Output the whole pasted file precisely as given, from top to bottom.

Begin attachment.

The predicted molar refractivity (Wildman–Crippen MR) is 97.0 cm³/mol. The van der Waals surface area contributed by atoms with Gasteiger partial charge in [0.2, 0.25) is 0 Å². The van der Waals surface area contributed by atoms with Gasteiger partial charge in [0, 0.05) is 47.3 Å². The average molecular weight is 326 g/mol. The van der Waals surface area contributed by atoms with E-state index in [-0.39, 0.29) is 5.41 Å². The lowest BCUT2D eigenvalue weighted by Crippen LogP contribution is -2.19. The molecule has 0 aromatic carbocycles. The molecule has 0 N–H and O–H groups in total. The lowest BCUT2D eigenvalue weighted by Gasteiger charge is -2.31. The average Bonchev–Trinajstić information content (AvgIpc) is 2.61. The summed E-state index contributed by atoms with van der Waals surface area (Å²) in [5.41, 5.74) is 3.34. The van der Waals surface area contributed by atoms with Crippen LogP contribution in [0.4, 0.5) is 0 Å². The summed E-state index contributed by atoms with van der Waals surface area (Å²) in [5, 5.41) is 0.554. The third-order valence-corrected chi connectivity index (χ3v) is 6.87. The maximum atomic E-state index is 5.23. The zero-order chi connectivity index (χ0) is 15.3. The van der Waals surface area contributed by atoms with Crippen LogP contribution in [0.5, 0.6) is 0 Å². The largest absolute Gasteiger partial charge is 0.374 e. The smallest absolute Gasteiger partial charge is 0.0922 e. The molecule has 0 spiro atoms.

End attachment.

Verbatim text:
The predicted molar refractivity (Wildman–Crippen MR) is 97.0 cm³/mol. The van der Waals surface area contributed by atoms with Gasteiger partial charge in [0.2, 0.25) is 0 Å². The van der Waals surface area contributed by atoms with Gasteiger partial charge in [0, 0.05) is 47.3 Å². The average molecular weight is 326 g/mol. The van der Waals surface area contributed by atoms with E-state index in [-0.39, 0.29) is 5.41 Å². The lowest BCUT2D eigenvalue weighted by Crippen LogP contribution is -2.19. The molecule has 0 aromatic carbocycles. The molecule has 0 N–H and O–H groups in total. The lowest BCUT2D eigenvalue weighted by Gasteiger charge is -2.31. The average Bonchev–Trinajstić information content (AvgIpc) is 2.61. The summed E-state index contributed by atoms with van der Waals surface area (Å²) in [5.41, 5.74) is 3.34. The van der Waals surface area contributed by atoms with Crippen LogP contribution in [0.4, 0.5) is 0 Å². The summed E-state index contributed by atoms with van der Waals surface area (Å²) in [5, 5.41) is 0.554. The third-order valence-corrected chi connectivity index (χ3v) is 6.87. The maximum atomic E-state index is 5.23. The zero-order chi connectivity index (χ0) is 15.3. The van der Waals surface area contributed by atoms with Crippen LogP contribution in [0.5, 0.6) is 0 Å². The largest absolute Gasteiger partial charge is 0.374 e. The smallest absolute Gasteiger partial charge is 0.0922 e. The molecule has 0 spiro atoms.